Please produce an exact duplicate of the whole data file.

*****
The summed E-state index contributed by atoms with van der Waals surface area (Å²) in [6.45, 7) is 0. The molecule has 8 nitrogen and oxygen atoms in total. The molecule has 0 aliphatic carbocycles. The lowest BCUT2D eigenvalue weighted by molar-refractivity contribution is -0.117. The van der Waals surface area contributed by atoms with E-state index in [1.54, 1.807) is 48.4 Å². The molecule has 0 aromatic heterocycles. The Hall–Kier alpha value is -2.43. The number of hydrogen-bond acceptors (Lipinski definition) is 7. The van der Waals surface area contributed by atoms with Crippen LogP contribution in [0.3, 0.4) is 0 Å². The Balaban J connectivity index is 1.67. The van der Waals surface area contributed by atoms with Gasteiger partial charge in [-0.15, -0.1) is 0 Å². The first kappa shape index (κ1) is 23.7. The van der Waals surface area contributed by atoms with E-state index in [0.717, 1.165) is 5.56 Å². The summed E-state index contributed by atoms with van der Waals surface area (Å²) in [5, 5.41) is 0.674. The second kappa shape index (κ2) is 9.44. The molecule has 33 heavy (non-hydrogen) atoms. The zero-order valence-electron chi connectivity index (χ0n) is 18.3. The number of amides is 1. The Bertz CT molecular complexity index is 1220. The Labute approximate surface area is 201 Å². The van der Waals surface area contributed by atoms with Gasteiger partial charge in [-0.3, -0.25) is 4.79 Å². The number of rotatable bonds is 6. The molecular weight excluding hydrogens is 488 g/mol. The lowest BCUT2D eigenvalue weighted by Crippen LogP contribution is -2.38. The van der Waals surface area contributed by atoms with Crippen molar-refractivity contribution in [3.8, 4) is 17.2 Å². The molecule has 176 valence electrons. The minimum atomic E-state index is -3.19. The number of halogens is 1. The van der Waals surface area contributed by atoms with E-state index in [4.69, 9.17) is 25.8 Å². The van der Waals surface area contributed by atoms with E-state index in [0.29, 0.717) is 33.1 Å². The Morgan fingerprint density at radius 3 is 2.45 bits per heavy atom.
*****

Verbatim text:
The summed E-state index contributed by atoms with van der Waals surface area (Å²) in [6.45, 7) is 0. The molecule has 8 nitrogen and oxygen atoms in total. The molecule has 0 aliphatic carbocycles. The lowest BCUT2D eigenvalue weighted by molar-refractivity contribution is -0.117. The van der Waals surface area contributed by atoms with E-state index in [1.54, 1.807) is 48.4 Å². The molecule has 0 aromatic heterocycles. The Hall–Kier alpha value is -2.43. The number of hydrogen-bond acceptors (Lipinski definition) is 7. The van der Waals surface area contributed by atoms with Crippen LogP contribution in [0.3, 0.4) is 0 Å². The Balaban J connectivity index is 1.67. The van der Waals surface area contributed by atoms with Gasteiger partial charge in [-0.15, -0.1) is 0 Å². The first kappa shape index (κ1) is 23.7. The van der Waals surface area contributed by atoms with E-state index in [0.717, 1.165) is 5.56 Å². The summed E-state index contributed by atoms with van der Waals surface area (Å²) in [5, 5.41) is 0.674. The second kappa shape index (κ2) is 9.44. The molecule has 33 heavy (non-hydrogen) atoms. The zero-order valence-electron chi connectivity index (χ0n) is 18.3. The number of amides is 1. The Bertz CT molecular complexity index is 1220. The Labute approximate surface area is 201 Å². The van der Waals surface area contributed by atoms with Gasteiger partial charge in [-0.3, -0.25) is 4.79 Å². The number of rotatable bonds is 6. The molecular weight excluding hydrogens is 488 g/mol. The lowest BCUT2D eigenvalue weighted by Crippen LogP contribution is -2.38. The van der Waals surface area contributed by atoms with Crippen molar-refractivity contribution in [3.8, 4) is 17.2 Å². The molecule has 176 valence electrons. The minimum atomic E-state index is -3.19. The number of halogens is 1. The van der Waals surface area contributed by atoms with E-state index in [4.69, 9.17) is 25.8 Å². The van der Waals surface area contributed by atoms with E-state index in [0.29, 0.717) is 33.1 Å². The Morgan fingerprint density at radius 3 is 2.45 bits per heavy atom.